by Ivana TICHÁ, Jan HRON, Jiří FIEDLER
This article discusses the role of intuition in managerial decision making. The article aims at contributing by reviewing the current literature on intuitive decision making and by describing the use of accumulated knowledge and intuition as applied by the managers. The rational analysis approach has been adopted when it comes to decision making particularly in the business environment. The process involves collating, analyzing, and interpreting the collected information, then formulating alternatives. Afterwards, the choice of the best option is derived using common sense. The speed of communication, reduced time to examine data and relationships, and the lower stability and predictability of the business environment has increased the complexity of decision making.
The paper describes intuition as a highly complex and highly developed form of reasoning that is based on years of experience and learning, and on the facts, patterns, concepts, procedures, and abstractions stored in the decision maker’s head. Depending on the situation and the experience of those involved, the use of intuition relies on the manager. Managers are able to develop an internal reservoir based on the accumulation of experience and expertise.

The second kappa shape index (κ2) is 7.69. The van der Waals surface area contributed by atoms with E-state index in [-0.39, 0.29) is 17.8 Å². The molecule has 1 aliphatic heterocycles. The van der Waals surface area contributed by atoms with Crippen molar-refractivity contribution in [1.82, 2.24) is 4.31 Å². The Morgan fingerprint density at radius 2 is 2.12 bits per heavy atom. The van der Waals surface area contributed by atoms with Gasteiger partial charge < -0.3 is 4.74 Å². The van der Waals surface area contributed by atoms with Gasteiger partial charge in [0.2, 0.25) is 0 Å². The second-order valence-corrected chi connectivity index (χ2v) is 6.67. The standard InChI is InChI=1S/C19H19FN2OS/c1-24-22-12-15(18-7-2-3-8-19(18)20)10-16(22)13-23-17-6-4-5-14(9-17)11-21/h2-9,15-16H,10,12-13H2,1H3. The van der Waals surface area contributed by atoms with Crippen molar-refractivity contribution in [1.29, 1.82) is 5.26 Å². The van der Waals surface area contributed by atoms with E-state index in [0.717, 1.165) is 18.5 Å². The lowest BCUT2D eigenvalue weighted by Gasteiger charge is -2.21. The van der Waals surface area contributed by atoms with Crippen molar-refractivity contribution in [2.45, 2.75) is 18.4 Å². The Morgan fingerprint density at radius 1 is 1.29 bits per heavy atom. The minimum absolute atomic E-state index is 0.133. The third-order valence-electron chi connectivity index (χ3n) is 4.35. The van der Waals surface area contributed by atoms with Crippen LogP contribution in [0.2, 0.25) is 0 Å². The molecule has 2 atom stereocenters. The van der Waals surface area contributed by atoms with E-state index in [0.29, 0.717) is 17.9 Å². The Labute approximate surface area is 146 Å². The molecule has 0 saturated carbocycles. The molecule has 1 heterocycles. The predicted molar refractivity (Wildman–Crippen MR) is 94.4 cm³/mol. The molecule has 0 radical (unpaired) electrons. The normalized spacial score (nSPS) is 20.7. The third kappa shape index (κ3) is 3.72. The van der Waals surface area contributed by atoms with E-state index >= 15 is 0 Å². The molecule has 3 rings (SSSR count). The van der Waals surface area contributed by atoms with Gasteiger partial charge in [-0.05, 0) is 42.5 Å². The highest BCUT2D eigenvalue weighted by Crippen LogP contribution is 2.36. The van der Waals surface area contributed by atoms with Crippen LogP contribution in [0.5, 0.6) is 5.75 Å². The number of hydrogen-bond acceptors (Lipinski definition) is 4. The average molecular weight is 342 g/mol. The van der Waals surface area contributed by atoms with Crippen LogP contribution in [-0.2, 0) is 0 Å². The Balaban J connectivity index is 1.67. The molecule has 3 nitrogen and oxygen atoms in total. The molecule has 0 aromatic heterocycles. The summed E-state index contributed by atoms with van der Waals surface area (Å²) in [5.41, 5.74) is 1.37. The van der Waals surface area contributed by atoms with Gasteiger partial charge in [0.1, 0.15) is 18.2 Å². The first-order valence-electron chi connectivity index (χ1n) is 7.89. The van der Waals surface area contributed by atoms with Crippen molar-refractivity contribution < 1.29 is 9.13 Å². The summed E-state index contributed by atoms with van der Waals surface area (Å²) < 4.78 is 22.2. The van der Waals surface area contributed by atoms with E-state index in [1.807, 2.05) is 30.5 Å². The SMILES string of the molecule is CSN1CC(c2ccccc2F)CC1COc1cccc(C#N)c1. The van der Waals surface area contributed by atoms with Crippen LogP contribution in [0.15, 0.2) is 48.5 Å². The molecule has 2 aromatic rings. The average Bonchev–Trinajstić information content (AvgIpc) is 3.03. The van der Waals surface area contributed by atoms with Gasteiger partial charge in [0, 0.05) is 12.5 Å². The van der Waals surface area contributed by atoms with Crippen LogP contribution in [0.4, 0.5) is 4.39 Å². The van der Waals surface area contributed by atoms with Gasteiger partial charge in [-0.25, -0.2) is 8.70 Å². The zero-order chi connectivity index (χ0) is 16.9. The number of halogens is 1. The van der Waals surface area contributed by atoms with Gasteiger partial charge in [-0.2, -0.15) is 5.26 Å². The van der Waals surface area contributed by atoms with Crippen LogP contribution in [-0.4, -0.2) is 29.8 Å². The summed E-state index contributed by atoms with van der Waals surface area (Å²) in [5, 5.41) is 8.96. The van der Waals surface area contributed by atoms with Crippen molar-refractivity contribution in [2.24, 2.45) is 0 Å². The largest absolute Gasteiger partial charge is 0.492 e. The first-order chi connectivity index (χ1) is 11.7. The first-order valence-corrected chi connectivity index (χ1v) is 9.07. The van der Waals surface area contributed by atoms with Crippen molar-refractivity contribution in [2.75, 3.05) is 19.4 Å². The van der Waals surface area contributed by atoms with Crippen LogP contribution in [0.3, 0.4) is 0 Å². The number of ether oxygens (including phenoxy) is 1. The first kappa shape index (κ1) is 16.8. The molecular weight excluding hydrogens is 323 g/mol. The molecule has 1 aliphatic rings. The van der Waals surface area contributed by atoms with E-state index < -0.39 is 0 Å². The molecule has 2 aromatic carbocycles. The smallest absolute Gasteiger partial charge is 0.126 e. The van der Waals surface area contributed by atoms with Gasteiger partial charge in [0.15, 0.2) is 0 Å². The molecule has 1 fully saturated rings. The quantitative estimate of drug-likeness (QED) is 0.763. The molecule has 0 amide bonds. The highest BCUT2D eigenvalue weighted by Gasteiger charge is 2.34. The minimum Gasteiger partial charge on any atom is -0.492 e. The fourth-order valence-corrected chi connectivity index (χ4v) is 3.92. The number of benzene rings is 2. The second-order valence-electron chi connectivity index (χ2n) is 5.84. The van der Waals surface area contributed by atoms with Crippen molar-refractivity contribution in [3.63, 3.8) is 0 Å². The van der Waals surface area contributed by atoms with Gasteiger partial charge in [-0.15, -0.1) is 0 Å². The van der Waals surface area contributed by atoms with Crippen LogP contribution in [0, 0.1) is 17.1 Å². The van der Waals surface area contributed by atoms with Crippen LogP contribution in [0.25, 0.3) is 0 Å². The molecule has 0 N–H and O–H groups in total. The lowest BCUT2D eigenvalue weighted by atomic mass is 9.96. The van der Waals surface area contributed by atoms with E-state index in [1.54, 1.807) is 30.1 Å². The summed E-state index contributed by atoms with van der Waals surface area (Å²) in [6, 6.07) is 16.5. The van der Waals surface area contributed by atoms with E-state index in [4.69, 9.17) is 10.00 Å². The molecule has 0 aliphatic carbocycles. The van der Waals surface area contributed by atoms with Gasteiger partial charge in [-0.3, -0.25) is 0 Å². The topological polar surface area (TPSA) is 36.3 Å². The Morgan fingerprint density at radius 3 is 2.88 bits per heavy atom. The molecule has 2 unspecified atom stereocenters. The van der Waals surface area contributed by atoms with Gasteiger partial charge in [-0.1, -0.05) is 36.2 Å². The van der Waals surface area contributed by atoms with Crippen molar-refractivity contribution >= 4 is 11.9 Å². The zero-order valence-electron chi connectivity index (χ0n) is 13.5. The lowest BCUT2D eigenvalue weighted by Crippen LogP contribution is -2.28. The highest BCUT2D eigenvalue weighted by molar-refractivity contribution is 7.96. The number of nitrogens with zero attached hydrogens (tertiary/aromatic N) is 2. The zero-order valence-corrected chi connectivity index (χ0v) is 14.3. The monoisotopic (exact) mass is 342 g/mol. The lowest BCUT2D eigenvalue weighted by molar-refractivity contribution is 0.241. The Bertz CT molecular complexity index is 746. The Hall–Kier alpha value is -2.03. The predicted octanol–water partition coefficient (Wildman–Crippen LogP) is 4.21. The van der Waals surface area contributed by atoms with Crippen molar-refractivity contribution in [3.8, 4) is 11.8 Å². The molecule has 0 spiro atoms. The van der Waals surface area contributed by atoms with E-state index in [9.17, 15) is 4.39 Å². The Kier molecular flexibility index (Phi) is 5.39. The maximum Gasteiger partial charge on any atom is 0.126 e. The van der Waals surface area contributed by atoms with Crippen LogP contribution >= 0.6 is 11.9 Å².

According to the paper, the intuitive decision making can be trusted only when following four tests which also support the argument that intuition is not rooted in emotions rather in reason.
· The familiarity test – this test builds on the nature of intuition working on the pattern recognition. The appropriate familiarity is judged against major uncertainties of the decision-making situation.
· The feedback test – previous decisions build into the reservoir of lessons learned and associated with the decision emotional tags. Positive emotions associated with the previous decision support further decisions.
· The measured emotions test – relates to the strengths of emotions associated with the previous decisions.
· The independence test – aims to avoid any conflict of personal interests.
The paper concludes that intuition is integral in the decision-making process and generally accepted by both practitioners as well as the academia. The paper points out the need for further research into many aspects such as specific situations in which intuition works well, the decision type, which can be associated and supported by intuition, the decision maker’s profession, the experience and industry, the nature of the organizational culture. The direct correlation between intuition and rationality is identified due to their nature of being able to meet the needs of a decision-making situation.
The paper properly addresses the integral nature of intuition in relation to decision making by managers. The four tests that are necessary before intuitive decision making can be trusted serve as a good baseline for evaluating the decisions that are produced. There was no mention of how cognitive bias plays into the intuitive decision-making process. It would have been good to see if there are any distinctions between making decisions by drawing from intuition or bias. A manager’s well-honed intuition can be very instrumental in the success of the organization which is reflected in the quality of decisions that are made.